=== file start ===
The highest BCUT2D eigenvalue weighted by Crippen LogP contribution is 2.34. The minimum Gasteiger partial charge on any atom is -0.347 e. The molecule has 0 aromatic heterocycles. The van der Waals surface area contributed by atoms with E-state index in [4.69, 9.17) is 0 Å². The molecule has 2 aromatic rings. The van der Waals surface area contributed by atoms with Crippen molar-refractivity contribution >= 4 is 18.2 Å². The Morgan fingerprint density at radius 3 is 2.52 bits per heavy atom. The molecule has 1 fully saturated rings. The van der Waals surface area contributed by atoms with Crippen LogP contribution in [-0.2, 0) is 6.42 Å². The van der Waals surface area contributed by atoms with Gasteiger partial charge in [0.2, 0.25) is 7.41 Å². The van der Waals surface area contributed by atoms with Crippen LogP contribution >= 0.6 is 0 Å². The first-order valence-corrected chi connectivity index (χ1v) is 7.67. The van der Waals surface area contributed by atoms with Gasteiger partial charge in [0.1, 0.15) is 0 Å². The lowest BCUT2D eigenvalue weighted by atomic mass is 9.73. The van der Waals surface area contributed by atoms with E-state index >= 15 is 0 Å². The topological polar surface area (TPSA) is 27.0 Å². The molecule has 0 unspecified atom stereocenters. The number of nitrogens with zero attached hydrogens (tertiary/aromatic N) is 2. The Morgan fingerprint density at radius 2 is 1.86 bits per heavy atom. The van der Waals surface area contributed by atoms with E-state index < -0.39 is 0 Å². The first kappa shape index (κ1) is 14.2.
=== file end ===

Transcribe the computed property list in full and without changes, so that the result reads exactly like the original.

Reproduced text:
The highest BCUT2D eigenvalue weighted by Crippen LogP contribution is 2.34. The minimum Gasteiger partial charge on any atom is -0.347 e. The molecule has 0 aromatic heterocycles. The van der Waals surface area contributed by atoms with E-state index in [4.69, 9.17) is 0 Å². The molecule has 2 aromatic rings. The van der Waals surface area contributed by atoms with Crippen molar-refractivity contribution >= 4 is 18.2 Å². The Morgan fingerprint density at radius 3 is 2.52 bits per heavy atom. The molecule has 1 fully saturated rings. The van der Waals surface area contributed by atoms with Crippen LogP contribution in [-0.2, 0) is 6.42 Å². The van der Waals surface area contributed by atoms with Gasteiger partial charge in [0.2, 0.25) is 7.41 Å². The van der Waals surface area contributed by atoms with Crippen LogP contribution >= 0.6 is 0 Å². The first-order valence-corrected chi connectivity index (χ1v) is 7.67. The van der Waals surface area contributed by atoms with Gasteiger partial charge in [0.1, 0.15) is 0 Å². The lowest BCUT2D eigenvalue weighted by atomic mass is 9.73. The van der Waals surface area contributed by atoms with E-state index >= 15 is 0 Å². The topological polar surface area (TPSA) is 27.0 Å². The molecule has 0 unspecified atom stereocenters. The number of nitrogens with zero attached hydrogens (tertiary/aromatic N) is 2. The Morgan fingerprint density at radius 2 is 1.86 bits per heavy atom. The van der Waals surface area contributed by atoms with E-state index < -0.39 is 0 Å². The first kappa shape index (κ1) is 14.2.